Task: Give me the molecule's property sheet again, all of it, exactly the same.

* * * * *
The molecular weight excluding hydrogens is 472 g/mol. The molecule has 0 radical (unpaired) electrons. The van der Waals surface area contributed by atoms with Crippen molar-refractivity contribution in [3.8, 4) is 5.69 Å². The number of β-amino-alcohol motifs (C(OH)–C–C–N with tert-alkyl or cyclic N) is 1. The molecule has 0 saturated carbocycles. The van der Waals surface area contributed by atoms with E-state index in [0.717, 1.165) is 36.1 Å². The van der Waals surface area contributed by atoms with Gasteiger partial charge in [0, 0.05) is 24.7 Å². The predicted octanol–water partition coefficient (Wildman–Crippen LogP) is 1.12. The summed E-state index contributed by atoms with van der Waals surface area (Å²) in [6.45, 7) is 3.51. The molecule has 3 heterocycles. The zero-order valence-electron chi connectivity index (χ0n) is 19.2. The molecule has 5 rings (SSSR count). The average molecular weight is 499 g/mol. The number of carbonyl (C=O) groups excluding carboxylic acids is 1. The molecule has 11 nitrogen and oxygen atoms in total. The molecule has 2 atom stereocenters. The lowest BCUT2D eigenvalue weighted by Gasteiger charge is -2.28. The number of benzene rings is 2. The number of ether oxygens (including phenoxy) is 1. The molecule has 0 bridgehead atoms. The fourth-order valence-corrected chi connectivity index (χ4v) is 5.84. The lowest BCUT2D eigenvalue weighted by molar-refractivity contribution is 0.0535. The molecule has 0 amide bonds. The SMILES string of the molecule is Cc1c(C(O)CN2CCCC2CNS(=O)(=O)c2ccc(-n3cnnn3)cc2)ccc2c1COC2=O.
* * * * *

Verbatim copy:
The molecular weight excluding hydrogens is 472 g/mol. The molecule has 0 radical (unpaired) electrons. The van der Waals surface area contributed by atoms with Crippen molar-refractivity contribution in [3.8, 4) is 5.69 Å². The number of β-amino-alcohol motifs (C(OH)–C–C–N with tert-alkyl or cyclic N) is 1. The molecule has 0 saturated carbocycles. The van der Waals surface area contributed by atoms with E-state index in [0.717, 1.165) is 36.1 Å². The van der Waals surface area contributed by atoms with Gasteiger partial charge in [0, 0.05) is 24.7 Å². The predicted octanol–water partition coefficient (Wildman–Crippen LogP) is 1.12. The summed E-state index contributed by atoms with van der Waals surface area (Å²) in [6.45, 7) is 3.51. The molecule has 3 heterocycles. The zero-order valence-electron chi connectivity index (χ0n) is 19.2. The molecule has 5 rings (SSSR count). The average molecular weight is 499 g/mol. The number of carbonyl (C=O) groups excluding carboxylic acids is 1. The molecule has 11 nitrogen and oxygen atoms in total. The molecule has 2 atom stereocenters. The lowest BCUT2D eigenvalue weighted by Gasteiger charge is -2.28. The number of benzene rings is 2. The number of ether oxygens (including phenoxy) is 1. The molecule has 0 bridgehead atoms. The fourth-order valence-corrected chi connectivity index (χ4v) is 5.84. The lowest BCUT2D eigenvalue weighted by molar-refractivity contribution is 0.0535. The molecule has 0 amide bonds. The SMILES string of the molecule is Cc1c(C(O)CN2CCCC2CNS(=O)(=O)c2ccc(-n3cnnn3)cc2)ccc2c1COC2=O.